• 1958-1965: A rearranged version of the last logo. A low tone version exists with the announcer saying: “Filmed by Four Star” or “This Has Been a Four Star Production”.
  • 1965?: Another rearranged version of the last logo but a little more bombastic. A long version exists.
  • 1965-1966: Later in its existence, it was replaced with another fanfare composed by Joseph Mullendore (which sounds like a combination of the Desilu "Merging Circles" fanfare and the first Four Star fanfare).
  • 1965-1966: A more patriotic fanfare composed by Herschel Burke Gilbert.
  • In rare cases, it is silent.

Availability: Rare.

  • Seen on The Big Valley reruns on Me-TV as well as Honey West and Burke's Law.
  • The in-credit version is extinct and was seen only on the short-lived game show Shenanigans and the pilot of The Hollywood Squares.
  • On current prints of Trackdown, the logo is plastered by the CBS Television Distribution logo.

Editor's Note: The zooming of the banner is quite rough, but if anything is especially cheesy, its got to be those gaudy shadows used on the stars, which are just way too tacky.

3rd Logo (1964-1965)[]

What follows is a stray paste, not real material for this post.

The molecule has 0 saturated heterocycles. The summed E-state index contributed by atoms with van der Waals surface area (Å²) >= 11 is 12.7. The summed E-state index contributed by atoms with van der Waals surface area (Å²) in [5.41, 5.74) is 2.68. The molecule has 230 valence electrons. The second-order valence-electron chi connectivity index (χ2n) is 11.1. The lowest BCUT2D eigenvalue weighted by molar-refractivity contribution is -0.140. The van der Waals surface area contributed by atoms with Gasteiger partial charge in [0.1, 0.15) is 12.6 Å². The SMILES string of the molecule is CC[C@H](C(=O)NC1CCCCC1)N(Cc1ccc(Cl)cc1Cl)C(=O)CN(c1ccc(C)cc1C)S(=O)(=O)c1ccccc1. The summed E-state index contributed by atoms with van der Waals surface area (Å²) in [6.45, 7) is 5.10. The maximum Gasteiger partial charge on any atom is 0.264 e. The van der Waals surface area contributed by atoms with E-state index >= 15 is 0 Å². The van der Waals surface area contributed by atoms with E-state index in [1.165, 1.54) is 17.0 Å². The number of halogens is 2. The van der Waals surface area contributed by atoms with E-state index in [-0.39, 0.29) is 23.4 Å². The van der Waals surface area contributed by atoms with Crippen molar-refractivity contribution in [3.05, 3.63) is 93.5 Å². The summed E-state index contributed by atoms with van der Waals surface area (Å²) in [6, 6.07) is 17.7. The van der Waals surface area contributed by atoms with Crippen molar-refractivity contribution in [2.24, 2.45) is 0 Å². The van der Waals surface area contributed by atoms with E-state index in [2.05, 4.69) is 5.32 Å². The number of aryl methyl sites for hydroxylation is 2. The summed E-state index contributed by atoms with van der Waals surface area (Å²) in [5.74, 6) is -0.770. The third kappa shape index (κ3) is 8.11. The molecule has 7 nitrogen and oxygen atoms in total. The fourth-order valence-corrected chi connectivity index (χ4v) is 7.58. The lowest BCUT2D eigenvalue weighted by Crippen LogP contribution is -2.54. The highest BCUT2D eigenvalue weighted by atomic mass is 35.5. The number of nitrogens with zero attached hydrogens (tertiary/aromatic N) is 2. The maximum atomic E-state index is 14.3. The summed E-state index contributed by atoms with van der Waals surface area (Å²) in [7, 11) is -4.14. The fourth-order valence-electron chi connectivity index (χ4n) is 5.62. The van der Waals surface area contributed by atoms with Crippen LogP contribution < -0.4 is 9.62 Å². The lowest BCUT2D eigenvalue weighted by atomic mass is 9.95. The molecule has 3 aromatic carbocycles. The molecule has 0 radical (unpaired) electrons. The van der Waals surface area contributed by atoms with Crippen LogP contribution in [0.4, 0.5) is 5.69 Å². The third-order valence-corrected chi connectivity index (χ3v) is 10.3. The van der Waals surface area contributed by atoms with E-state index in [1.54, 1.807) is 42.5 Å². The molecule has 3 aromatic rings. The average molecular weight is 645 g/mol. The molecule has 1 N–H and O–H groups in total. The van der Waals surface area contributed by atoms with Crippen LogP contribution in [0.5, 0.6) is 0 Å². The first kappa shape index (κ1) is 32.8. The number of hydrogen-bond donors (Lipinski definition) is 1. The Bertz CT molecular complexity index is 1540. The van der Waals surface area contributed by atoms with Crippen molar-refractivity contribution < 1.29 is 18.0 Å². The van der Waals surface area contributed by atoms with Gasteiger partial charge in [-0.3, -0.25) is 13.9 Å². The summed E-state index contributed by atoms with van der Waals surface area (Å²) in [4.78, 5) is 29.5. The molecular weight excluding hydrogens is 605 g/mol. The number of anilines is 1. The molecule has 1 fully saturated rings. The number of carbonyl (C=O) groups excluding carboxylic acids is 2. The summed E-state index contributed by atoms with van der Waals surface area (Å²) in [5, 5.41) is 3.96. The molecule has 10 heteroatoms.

Nicknames: "Album Cover", "Zooming Vertical Stars", "Zooming Four Star Ribbon"

Logo: On a gray background, several thin black lines come in from the top and bottom, overlapping on the left. From the right side, thin white lines come in, alongside a thick black horizontal line dividing it in two. Four white stars pop in on the thin black lines one-by-one, and at the same time, the words “FOUR STAR” in a thick slab serif font (bearing a resemblance to Clarendon) and the word "TELEVISION" in a smaller size fade in slowly below.


  • When used at the beginning, the text fades out and "PRESENTS" fades in.
  • An alternate variant exists with the finished product quickly zooming in.

FX/SFX: The lines and stars appearing, the text fading.

Music/Sounds: The first theme from the previous logo.

Availability: Rare.

4th Logo (1966-1968)[]

Nicknames: "Diamonds", "Flying Triangles"

Logo: On a cerulean blue brush-stroke space background, a set of ten multicolored diamonds divided in two rows of five appear stacked together, each composed of a top and bottom triangle in different colors. The diamonds split up into triangles and fly, and each of the triangles of a particular identical color merge at the bottom ends, forming four stars of the colors from left-to-right: green, red, white, and baby blue. The words “FOUR” and “STAR” pop out from the top and bottom of the stars, respectively, to complete the logo.

FX/SFX: The triangle animations, the “FOUR” and “STAR” uncovering.

Music/Sounds: The same Herschel Burke Gilbert fanfare from the 2nd logo with twinkle sounds, either full or abridged.

Availability: Rare. Appears on Me-TV's Big Valley reruns.

5th Logo (1968-1974)[]

Nicknames: "Album Cover II", "Four Star ‘70", "Vertical Stars", "Four Star Ribbon"